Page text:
government programs and policies. The problem is more complicated than
workers adjusting to new business processes or recasting of job
descriptions to fit new “geoenabled” workflows.
In 2005, Google, Microsoft and Yahoo! all released free Web mapping
applications with free APIs that opened up digital mapping to mainstream
Internet users. In general, users can’t modify the maps, but they can
display locations of things that have street addresses or GPS coordinates.
Considering the accuracy and liability issues that by surround such data
products, what, we might ask, would be the consequences were these
companies to be asked to provide increasingly comprehensive and
economically attractive data services to municipalities and regional
planners in an unregulated market?
Or, alternatively, consider the bottom-up initiatives such as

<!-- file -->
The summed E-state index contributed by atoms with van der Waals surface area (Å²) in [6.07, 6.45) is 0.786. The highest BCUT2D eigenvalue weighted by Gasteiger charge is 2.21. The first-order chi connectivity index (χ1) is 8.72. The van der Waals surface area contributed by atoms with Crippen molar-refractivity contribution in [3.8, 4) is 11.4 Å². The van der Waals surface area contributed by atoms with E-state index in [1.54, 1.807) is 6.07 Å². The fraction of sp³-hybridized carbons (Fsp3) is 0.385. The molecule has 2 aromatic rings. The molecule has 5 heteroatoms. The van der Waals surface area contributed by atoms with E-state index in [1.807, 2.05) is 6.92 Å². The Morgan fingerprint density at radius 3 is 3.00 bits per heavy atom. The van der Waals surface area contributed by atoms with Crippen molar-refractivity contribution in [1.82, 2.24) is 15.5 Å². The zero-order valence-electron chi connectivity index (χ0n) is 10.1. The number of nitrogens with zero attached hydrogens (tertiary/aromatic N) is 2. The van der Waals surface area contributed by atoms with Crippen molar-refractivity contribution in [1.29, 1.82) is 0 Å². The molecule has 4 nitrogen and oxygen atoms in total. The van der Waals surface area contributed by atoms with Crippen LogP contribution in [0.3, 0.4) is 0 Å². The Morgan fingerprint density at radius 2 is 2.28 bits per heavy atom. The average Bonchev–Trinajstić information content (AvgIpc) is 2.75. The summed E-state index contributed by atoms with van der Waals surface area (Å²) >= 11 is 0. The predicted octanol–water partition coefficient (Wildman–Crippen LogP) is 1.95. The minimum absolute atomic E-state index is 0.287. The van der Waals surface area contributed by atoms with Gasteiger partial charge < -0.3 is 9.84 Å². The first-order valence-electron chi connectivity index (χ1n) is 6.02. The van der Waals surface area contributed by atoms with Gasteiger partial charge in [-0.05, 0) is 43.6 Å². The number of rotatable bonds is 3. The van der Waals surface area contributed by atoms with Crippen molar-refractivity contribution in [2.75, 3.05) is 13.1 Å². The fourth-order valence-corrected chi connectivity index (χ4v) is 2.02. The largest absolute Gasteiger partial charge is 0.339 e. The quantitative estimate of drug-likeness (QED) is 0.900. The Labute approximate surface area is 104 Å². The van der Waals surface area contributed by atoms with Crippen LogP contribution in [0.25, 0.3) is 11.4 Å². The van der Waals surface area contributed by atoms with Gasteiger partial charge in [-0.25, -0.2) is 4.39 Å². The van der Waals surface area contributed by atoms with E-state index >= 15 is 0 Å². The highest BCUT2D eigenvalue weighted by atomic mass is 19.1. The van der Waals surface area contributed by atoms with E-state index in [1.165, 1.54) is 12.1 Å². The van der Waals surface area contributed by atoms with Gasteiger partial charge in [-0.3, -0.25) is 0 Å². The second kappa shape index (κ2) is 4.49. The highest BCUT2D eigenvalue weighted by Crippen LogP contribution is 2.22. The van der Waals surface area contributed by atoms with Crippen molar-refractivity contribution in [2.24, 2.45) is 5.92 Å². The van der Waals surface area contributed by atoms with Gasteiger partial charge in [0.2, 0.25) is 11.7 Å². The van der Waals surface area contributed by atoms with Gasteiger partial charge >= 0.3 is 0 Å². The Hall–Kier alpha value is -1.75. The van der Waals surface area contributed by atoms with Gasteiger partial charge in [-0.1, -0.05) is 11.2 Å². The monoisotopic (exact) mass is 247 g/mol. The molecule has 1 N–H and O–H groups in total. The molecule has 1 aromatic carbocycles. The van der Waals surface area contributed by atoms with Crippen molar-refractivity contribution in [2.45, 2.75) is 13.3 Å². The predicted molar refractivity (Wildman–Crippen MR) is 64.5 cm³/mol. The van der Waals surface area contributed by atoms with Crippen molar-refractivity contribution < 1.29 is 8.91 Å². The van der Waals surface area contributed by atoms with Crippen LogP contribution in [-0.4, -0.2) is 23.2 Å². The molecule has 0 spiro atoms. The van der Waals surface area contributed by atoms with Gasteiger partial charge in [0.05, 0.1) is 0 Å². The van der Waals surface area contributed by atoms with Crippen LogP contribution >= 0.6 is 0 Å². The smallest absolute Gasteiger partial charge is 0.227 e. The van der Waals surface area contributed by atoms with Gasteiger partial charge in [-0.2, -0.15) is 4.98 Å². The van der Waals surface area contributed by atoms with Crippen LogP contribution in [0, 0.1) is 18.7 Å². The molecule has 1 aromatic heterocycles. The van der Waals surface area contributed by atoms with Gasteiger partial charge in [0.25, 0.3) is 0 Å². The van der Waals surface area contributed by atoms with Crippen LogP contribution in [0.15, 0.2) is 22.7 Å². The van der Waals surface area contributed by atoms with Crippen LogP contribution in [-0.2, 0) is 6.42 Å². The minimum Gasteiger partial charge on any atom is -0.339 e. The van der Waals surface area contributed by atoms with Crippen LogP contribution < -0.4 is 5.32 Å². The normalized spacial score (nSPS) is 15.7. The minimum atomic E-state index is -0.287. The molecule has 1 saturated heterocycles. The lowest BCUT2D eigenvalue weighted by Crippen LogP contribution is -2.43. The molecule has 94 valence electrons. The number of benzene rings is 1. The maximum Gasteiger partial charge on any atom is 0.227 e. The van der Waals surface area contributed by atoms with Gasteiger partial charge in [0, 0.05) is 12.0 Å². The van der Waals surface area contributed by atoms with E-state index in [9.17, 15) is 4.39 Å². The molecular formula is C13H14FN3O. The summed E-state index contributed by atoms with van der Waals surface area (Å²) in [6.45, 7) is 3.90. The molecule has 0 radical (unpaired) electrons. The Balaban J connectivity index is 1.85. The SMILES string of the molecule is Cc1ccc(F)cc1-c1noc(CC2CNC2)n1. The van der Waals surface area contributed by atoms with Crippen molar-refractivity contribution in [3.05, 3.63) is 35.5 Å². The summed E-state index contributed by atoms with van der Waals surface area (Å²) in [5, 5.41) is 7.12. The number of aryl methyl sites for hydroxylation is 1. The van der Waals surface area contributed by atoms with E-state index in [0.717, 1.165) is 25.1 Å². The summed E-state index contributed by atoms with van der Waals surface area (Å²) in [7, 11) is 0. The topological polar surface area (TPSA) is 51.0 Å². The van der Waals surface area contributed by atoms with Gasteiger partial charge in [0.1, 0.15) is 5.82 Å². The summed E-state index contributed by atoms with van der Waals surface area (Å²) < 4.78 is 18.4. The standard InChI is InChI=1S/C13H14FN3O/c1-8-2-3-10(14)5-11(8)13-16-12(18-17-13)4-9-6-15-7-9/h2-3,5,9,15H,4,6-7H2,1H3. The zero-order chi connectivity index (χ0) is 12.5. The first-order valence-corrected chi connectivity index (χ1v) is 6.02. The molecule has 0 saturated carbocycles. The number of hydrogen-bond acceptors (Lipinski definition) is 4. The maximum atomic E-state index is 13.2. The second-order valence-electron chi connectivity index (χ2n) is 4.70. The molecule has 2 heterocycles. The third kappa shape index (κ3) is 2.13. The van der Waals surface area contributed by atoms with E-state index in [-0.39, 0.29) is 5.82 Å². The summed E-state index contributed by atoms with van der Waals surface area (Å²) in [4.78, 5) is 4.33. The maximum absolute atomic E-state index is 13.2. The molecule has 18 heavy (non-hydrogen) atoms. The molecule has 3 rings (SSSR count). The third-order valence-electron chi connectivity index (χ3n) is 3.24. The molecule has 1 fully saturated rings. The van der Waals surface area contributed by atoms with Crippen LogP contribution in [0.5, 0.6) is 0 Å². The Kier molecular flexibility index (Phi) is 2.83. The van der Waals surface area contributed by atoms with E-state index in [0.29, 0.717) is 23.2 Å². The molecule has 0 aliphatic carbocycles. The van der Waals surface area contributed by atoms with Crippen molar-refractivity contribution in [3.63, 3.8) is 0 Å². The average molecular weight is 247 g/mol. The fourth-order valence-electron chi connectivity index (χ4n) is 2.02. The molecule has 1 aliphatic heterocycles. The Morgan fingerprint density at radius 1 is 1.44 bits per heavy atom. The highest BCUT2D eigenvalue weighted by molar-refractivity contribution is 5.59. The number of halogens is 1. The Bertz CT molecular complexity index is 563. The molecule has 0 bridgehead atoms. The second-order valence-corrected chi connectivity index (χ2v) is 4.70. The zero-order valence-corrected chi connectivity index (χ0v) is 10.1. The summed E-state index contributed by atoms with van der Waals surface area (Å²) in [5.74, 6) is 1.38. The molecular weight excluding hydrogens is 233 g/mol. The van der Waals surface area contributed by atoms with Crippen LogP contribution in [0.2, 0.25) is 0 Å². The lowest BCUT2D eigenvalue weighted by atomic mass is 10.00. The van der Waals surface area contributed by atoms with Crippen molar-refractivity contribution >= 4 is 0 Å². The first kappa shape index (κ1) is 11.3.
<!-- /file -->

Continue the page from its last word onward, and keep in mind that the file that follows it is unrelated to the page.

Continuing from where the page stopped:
OpenStreetMap, whose map database grows and improves through the
efforts of thousands of volunteers. What if the quality and currency of this
data began to exceed the quality and currency of government-provided
data? It is not inconceivable that novel methods designed to work for “the
average person” could be so successful that, issues of relative accuracy
notwithstanding, they might in other ways significantly alter the plans and
programs of government agencies.
Also, the potential clash of new paradigms involves questions of data
ownership, licensing, pricing, cost-recovery and impact on traditional
power structures, personal privacy and even national security. Until
recently, in many countries government maps were considered to be
classified documents, and in some this continues to be the case. Yet
comprehensive high resolution images and street level views of facilities
such as, for example, the MI5 and MI6 buildings in London are readily
available to users on-line. The social, political and legal implications of the
use of these data sources are only just beginning to be explored.
When an application can acquire data from multiple repositories in real-